Ransomware attacks are increasingly exploiting security vulnerabilities

The number of security flaws associated with ransomware rose from 266 to 278 last quarter, according to security firm Ivanti.

Young Asian male frustrated by ransomware cyber attack

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Ransomware attackers use a few different tactics to initially breach an organization. One method is through phishing emails. Another is through brute-force attacks. But an always popular trick is to exploit a known security vulnerability. A report released Tuesday by security firm Ivanti looks at the rise in vulnerabilities exploited by ransomware attacks.

As detailed in its "Ransomware Index Update Q3 2021," Ivanti found that the number of security vulnerabilities associated with ransomware increased from 266 to 278 in the third quarter of 2021.

The number of trending vulnerabilities being actively exploited in attacks rose by 4.5% to 140. And the total volume of vulnerabilities identified before 2021 associated with ransomware is currently 258, which represents more than 92% of all security flaws tied to ransomware.

Organizations are continually being advised to practice good patch management and apply patches to known and critical vulnerabilities. But even that process can't stop all exploits. In its research, Ivanti discovered that ransomware gangs continue to leverage zero-day vulnerabilities even before they're added to the National Vulnerability Database (NVD) and patches are publicly released by vendors.

SEE: Ransomware: What IT pros need to know (free PDF) (TechRepublic)

Ransomware groups took advantage of some nasty vulnerabilities last quarter with exploits seen in the wild. Before being fixed by Microsoft, the PrintNightmare flaw could have allowed an attacker to take over a compromised computer. The PetitPotam attack against Windows domain controllers could have let hackers steal NT LAN Manager credentials and certificates. And the ProxyShell flaw in Microsoft Exchange could also have been exploited for ransomware attacks.

In terms of others vulnerabilities, the Cring ransomware group staged attacks that exploited security holes in Adobe ColdFusion. But the associated versions of ColdFusion were more than 10 years old, which means that Adobe no longer supported them and therefore had no patches for them, according to security firm Sophos.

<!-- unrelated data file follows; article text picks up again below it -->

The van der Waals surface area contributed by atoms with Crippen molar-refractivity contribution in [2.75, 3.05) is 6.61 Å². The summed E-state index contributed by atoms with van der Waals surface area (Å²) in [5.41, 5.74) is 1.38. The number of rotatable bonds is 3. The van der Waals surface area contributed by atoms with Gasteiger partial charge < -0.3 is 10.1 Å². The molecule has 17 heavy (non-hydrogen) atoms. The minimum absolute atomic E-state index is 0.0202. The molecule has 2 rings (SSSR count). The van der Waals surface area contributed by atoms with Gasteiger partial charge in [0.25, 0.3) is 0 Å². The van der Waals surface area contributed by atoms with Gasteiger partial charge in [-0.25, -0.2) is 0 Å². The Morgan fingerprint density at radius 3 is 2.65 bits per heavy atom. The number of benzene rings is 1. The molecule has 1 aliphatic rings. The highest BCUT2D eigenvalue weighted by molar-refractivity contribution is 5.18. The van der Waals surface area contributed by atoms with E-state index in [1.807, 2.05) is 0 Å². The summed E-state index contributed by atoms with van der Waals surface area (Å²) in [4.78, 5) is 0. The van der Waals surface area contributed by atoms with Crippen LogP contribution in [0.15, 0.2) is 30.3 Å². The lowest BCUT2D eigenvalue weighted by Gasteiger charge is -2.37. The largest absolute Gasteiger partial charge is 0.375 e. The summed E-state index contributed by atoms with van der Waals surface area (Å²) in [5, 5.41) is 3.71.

The number of ransomware families increased by five in the third quarter, making for a total of 151, according to the report. And the criminals who deploy these ransomware strains are taking advantage of more advanced tactics to compromise their victims. One method known as Dropper-as-a-service lets criminals install malware through special programs that trigger the malicious payload on a targeted system. Another method called Trojan-as-a-service allows anyone to rent customized malware services.

To help government agencies, and by extension the private sector, patch critical vulnerabilities, the Cybersecurity Infrastructure Security Agency (CISA) recently set up a database highlighting amost 300 known security flaws with details on how and when to patch them.

SEE: Hiring Kit: Cybersecurity Engineer (TechRepublic Premium)

In its analysis of the database, Ivanti said it found 52 vulnerabilities associated with 91 different ransomware families, while one specific flaw, CVE-2018-4878, was linked to 41 families. Microsoft is the most exploited vendor on the list with 27 different CVEs. Further, 35 of the vulnerabilities are associated with Advanced Persistent Threat (APT) groups. CISA has ordered all federal agencies to patch 20 of the security flaws by the end of 2021 and the rest by May 2022.

To help your organization better handle patch management and protect itself from ransomware, Srinivas Mukkamala, Ivanti's senior VP of security products, offers several tips:

  • Focus on the most critical security vulnerabilities susceptible to ransomware. Trying to patch every security hole is impossible as there are more than 200,000 vulnerabilities to date. Instead, put each threat in the proper context. Use adaptive intelligence to gauge your exposure to the security flaws being actively exploited, learn if they're tied to ransomware, and determine how to quickly patch them.
  • Adopt good cyber hygiene. Ransomware is ultimately a cyber hygiene problem. To combat it, you need a zero trust strategy to protect your sensitive data from breaches and unauthorized access. Zero trust offers an ongoing way to evaluate your devices, assets, endpoints and network to allow for the proper access.
  • Set up a recovery plan. In the event of a ransomware attack, you can't just restore data from a backup onto corrupted servers and systems. You may need to reimage hundreds or thousands of systems before you can restore your files. And that process takes a lot of time and testing. Without an effective recovery plan, you're more likely to find that you need to pay the ransom in order to get your data back.

Also see

  • Ransomware: A cheat sheet for professionals (TechRepublic)
  • Ransomware attackers are now using triple extortion tactics (TechRepublic)
  • SolarWinds attack: Cybersecurity experts share lessons learned and how to protect your business (TechRepublic)
  • How to prevent another Colonial Pipeline ransomware attack (TechRepublic)
  • How to become a cybersecurity pro: A cheat sheet (TechRepublic)
  • Social engineering: A cheat sheet for business professionals (free PDF) (TechRepublic)
  • Cybersecurity and cyberwar: More must-read coverage (TechRepublic on Flipboard)